Sense of "receive inheritance, get by succession as representative of the former possessor" is attested from mid-14c.; in Medieval Latin inhereditare also had taken on a sense "put in possession." Original sense is retained in disinherit. Related: Inherited; inheriting; inheritable.
"capable of being inherited, inheritable," early 15c., from Old French heritable (c. 1200), from heriter "to inherit" (see heritage). The Medieval Latin word was hereditabilis. Related: Heritability.
early 15c., obteinen, "to get or acquire, inherit, gain, conquer," from Old French obtenir "acquire, obtain" (14c.) and directly from Latin obtinere "hold, hold fast, take hold of, get possession of, acquire," from ob "in front of" (though perhaps intensive in this case; see ob-) + tenere "to hold," from PIE root *ten- "to stretch." Intransitive sense of "be prevalent or customary, be established in practice" is from 1610s. Related: Obtained; obtaining.
late 14c., "state or condition of being able; capacity to do or act," from Old French ableté "ability (to inherit)," from Latin habilitatem (nominative habilitas, in Medieval Latin abilitas) "aptitude, ability," noun of quality from habilis "easy to manage, handy" (see able). One case where a Latin silent -h- failed to make a return in English (despite efforts of 16c.-17c. scholars); see H. Also in Middle English, "suitableness, fitness." Abilities "one's talents or mental endowments" is from 1580s.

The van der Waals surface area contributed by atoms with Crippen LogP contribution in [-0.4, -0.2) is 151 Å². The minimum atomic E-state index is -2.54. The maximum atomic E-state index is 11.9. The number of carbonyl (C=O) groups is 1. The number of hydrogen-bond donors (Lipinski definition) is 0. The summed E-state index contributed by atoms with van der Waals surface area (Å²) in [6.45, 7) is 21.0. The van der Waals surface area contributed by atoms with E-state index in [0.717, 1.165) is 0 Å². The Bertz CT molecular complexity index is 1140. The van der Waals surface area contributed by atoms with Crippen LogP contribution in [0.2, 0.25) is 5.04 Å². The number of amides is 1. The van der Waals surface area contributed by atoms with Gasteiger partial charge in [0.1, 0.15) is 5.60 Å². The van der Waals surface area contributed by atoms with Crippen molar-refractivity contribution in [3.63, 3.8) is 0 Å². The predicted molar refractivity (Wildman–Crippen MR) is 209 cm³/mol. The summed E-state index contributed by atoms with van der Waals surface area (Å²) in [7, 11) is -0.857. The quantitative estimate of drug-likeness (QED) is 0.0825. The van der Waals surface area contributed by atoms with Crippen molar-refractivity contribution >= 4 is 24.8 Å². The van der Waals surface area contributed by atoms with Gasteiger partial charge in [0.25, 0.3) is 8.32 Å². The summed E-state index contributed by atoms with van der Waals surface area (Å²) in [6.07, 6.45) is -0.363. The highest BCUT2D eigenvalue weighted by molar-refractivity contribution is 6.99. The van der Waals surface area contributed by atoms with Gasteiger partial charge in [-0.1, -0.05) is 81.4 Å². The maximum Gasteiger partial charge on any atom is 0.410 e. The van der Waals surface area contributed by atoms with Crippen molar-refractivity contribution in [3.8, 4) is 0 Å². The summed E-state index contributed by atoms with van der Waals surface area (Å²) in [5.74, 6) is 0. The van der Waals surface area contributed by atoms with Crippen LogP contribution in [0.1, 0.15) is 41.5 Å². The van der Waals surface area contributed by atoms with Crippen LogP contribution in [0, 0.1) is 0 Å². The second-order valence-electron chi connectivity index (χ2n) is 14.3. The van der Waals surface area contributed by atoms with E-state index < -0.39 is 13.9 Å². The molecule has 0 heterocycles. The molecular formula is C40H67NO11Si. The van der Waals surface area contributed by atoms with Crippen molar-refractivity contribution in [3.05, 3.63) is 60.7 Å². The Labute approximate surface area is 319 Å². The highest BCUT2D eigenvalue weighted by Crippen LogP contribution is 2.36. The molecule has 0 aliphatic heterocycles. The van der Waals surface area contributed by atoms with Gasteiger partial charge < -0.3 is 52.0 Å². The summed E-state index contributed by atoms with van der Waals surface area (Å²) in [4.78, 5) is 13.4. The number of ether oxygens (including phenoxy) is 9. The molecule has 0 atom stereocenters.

a word used to denote the marriage of a man of high rank to a woman of lower station with stipulations limiting her claims, also of the marriage of a woman of high rank to a man of lower station; 1727, from French morganatique (18c.), from Medieval Latin matrimonium ad morganaticam "marriage of the morning," probably from Old High German *morgangeba (Middle High German morgengabe) "morning gift," corresponding to Old English morgengifu (see morn + gift (n.) ).
In an unequal marriage between a man of royal blood and a common woman, this was a gift traditionally given to the wife on the morning after consummation, representing the only share she and her children may claim in the husband's estate. Also known as left-handed marriage, because the groom gives the bride his left hand instead of his right, but sometimes this latter term is used of a class of marriage (especially in Germany) where the spouse of inferior rank is not elevated, but the children inherit rights of succession. Related: Morganatically.